Agriculture has to reduce synthetic inputs. Consequently, ecological processes and alternative agricultural practices will become the main regulators of carbon (C), nitrogen (N) and phosphorus (P) in cropped soils. Scientists Bertrand et al. recently observed that soil C storage is constrained by N and P supplies in various agricultural situations. Several agroecological practices that improve nutrient recycling can resolve this constraint.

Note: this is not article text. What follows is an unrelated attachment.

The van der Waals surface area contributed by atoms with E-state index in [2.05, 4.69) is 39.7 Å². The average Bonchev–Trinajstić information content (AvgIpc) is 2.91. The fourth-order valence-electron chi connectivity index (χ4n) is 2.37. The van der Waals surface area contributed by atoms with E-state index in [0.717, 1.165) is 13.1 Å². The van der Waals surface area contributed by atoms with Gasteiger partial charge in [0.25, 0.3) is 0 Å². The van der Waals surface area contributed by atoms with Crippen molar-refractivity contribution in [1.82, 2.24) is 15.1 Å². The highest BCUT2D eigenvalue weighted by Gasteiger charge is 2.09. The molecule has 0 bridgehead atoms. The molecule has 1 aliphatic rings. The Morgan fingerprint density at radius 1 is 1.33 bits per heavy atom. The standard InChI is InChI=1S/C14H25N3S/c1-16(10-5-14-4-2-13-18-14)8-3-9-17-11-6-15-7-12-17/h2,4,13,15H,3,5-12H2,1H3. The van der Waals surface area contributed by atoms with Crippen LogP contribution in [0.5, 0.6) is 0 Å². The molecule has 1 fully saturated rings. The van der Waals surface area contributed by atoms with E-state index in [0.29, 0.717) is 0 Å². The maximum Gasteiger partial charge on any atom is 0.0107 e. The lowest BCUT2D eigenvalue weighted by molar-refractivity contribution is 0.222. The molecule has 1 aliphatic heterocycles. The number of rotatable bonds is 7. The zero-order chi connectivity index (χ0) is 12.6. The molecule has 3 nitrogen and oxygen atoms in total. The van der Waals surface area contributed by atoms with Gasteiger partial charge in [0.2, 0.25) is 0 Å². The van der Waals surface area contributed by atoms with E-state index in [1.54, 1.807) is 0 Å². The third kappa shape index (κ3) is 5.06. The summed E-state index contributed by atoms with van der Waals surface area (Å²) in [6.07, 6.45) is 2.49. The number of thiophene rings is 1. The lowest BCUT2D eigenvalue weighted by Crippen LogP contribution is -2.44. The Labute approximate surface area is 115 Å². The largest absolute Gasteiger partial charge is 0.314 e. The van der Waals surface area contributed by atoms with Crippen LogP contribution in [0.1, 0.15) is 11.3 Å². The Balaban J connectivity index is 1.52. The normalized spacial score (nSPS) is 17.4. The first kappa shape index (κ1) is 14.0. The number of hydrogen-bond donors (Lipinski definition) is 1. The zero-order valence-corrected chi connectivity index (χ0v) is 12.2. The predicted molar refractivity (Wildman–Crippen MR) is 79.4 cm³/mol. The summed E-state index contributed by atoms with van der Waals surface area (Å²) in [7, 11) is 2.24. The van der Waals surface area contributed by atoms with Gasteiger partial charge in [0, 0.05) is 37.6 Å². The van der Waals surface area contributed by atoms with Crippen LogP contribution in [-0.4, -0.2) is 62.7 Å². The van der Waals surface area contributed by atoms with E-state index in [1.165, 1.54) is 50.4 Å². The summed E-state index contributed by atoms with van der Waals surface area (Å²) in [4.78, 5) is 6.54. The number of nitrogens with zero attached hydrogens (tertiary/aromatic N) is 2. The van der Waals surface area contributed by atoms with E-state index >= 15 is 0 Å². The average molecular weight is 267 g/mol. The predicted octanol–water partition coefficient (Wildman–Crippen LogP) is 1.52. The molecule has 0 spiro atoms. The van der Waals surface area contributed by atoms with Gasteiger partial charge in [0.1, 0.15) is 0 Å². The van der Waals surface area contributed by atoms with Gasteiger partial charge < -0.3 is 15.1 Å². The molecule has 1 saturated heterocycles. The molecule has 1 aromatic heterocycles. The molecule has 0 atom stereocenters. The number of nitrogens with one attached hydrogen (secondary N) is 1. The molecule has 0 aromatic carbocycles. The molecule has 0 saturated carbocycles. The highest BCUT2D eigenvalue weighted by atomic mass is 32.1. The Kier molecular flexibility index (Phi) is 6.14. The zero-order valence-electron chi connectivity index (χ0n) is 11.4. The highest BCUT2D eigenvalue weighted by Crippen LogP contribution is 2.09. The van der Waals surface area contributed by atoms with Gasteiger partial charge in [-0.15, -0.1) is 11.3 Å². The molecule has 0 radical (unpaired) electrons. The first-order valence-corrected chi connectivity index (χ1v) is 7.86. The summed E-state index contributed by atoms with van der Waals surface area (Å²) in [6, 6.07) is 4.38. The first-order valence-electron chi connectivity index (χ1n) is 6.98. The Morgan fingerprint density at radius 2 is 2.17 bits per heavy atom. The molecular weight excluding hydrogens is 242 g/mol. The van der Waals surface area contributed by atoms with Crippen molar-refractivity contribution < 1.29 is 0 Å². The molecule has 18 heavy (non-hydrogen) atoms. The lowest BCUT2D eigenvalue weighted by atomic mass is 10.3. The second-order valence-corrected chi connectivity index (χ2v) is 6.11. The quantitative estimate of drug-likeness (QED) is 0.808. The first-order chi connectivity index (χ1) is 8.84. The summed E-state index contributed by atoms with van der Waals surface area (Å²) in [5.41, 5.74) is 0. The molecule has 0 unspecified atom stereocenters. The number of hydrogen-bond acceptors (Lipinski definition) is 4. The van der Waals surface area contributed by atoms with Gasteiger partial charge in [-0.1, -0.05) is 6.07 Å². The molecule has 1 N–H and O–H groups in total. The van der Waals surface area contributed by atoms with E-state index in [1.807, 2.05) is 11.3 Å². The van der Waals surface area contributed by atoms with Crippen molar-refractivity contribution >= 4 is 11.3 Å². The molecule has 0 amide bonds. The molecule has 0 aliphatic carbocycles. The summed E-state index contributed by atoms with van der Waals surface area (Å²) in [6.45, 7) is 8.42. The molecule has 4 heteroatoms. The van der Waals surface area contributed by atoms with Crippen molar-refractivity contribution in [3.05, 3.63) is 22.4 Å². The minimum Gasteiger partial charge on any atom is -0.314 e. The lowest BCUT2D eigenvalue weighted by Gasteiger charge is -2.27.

In the context of the agroecological restoration, exploiting soil biodiversity is the top priority for reducing crop dependence on chemical inputs. Focusing on mycorrhizae, scientists Chave et al. elaborated a methodological framework for designing efficient agrosystems. This method reveals various constraints and levers. It fosters local innovation and develops both systemic reasoning and collective actions. Such a global approach allows farmers to understand that all of them are potential “mycorrhizae producers”.